Overlap of Section 32 and Section 56 of the ICA
In 2017, Justice Rohinton Fali Nariman rendered a judgment in Energy Watchdog and Ors v Central Electricity Regulatory Commission and Ors, which further strengthened the distinction between sections 32 and 56 as laid down in Satyabrata Ghose. It was held that when a contract contains an FMC, which on construction by the Court is held attracted to the facts of the case, Section 56 can have no application. It was also held that the FM clauses must be narrowly construed and the events hindering the performance of the contract must be construed with regard to the nature and general terms of the contract. Further, the court stated that only because the contract becomes commercially onerous to perform, it does not mean that the doctrine of frustration can be invoked.
Once, the contracting parties invoke FMC, endless litigation is a foreseeable consequence. There might be cases where certain petitions, appeals and other applications need to be filed in the court of law, where time is of the essence. In wake of the COVID-19 pandemic, the Apex court took suo moto cognizance of the hardships being faced by the litigants across the country, and on 23rd March 2020 ordered that a period of limitation in all such proceedings, irrespective of the limitation prescribed under the general law or Special Laws whether condonable or not shall stand extended w.e.f. 15th March 2020 till further order/s to be passed by this Court in present proceedings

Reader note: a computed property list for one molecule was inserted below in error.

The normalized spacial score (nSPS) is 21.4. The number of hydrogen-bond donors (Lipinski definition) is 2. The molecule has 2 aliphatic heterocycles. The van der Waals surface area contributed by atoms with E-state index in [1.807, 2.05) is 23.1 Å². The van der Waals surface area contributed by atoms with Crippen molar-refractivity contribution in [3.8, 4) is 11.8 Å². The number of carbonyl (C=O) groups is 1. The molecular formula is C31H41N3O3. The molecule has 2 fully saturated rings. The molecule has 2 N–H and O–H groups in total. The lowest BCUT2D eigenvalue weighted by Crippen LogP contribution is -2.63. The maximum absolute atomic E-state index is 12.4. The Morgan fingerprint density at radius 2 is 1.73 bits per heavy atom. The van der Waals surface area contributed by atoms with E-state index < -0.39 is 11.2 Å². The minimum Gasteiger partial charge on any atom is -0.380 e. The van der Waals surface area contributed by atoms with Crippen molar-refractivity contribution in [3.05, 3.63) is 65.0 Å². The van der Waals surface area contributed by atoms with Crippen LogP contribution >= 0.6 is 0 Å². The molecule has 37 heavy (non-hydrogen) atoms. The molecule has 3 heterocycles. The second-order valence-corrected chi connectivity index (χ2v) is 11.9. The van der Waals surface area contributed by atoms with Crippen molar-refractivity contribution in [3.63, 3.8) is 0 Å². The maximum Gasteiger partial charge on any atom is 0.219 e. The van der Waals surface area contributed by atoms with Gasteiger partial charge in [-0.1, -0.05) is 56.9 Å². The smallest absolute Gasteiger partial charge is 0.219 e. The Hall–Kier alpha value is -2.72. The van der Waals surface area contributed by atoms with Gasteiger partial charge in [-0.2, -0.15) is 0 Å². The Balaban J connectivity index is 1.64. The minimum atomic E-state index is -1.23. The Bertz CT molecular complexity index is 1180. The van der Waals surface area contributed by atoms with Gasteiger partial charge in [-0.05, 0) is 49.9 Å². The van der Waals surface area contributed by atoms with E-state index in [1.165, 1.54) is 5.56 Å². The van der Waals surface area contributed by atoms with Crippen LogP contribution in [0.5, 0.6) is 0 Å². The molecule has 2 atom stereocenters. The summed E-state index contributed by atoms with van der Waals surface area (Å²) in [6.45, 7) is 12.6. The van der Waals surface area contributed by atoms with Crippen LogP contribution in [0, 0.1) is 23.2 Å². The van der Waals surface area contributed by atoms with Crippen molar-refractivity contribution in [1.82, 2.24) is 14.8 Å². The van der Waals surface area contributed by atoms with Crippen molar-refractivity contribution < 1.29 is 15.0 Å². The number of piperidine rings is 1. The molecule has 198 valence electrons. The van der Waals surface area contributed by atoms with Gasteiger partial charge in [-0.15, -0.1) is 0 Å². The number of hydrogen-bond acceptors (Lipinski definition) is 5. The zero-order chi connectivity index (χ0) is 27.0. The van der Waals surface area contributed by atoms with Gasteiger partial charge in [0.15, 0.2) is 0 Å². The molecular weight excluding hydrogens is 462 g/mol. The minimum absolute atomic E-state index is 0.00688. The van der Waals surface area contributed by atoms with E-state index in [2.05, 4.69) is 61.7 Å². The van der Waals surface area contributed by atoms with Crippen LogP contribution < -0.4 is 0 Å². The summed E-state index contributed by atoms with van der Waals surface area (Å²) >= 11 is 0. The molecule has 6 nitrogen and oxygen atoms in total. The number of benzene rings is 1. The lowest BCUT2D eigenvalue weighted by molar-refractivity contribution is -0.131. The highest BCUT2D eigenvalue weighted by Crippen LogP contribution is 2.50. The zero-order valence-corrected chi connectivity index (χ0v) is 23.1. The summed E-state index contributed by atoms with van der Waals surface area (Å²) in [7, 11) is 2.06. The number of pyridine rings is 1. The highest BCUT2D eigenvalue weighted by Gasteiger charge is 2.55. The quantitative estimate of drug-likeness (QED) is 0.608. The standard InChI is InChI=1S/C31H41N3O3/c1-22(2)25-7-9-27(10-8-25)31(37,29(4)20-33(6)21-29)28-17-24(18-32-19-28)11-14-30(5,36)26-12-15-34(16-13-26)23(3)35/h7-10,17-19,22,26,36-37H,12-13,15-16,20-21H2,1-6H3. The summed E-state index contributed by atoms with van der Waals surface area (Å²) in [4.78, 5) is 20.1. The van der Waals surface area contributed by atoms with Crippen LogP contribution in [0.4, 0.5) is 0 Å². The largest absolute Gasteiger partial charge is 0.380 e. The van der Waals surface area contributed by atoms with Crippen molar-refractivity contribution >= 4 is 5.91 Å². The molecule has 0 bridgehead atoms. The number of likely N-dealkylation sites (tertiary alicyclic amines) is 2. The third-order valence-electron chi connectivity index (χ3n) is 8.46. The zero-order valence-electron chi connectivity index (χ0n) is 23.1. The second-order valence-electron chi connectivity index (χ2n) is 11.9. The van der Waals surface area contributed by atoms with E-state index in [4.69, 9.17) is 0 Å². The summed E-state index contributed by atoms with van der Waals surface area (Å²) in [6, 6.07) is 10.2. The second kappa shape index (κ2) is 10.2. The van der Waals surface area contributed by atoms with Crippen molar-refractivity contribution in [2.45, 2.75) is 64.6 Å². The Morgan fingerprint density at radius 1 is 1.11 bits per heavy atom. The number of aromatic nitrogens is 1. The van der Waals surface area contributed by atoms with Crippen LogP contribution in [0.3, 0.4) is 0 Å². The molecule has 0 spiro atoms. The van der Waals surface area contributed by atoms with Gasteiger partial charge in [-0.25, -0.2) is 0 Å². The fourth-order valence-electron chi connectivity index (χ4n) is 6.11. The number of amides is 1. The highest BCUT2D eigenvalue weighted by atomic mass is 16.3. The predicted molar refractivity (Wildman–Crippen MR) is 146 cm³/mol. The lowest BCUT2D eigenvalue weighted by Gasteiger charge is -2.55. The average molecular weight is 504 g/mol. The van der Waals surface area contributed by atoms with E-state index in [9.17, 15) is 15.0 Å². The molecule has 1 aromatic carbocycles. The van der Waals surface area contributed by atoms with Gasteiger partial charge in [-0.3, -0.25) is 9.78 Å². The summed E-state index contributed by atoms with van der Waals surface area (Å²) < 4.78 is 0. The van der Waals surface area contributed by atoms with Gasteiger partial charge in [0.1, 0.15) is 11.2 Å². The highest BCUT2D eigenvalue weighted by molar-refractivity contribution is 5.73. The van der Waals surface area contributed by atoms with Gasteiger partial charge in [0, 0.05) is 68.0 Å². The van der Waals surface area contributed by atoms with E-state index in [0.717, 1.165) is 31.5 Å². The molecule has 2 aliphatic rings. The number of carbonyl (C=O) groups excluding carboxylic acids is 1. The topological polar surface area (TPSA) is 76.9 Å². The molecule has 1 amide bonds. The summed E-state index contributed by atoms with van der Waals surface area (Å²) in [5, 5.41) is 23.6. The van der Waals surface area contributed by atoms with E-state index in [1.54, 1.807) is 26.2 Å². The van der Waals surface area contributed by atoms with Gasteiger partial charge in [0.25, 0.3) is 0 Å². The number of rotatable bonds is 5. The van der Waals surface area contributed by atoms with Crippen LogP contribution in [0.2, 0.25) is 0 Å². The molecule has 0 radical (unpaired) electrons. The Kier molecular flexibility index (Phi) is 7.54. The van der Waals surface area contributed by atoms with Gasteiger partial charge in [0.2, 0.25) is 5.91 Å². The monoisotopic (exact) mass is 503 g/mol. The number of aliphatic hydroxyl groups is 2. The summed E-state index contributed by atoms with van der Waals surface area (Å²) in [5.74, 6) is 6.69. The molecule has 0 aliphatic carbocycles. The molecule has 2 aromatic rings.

After the Prime Minister of India, on 24th March 2020, announced a complete national lockdown till 14th April 2020, with no conclusive suspension of the contractual obligations that the people have to perform, the aforementioned order of the Supreme Court dated 23rd March 2020, seems relevant and necessary for the effectiveness of the quarantine measures being deployed by the Indian government.
LESSONS FROM NEIGHBOURS?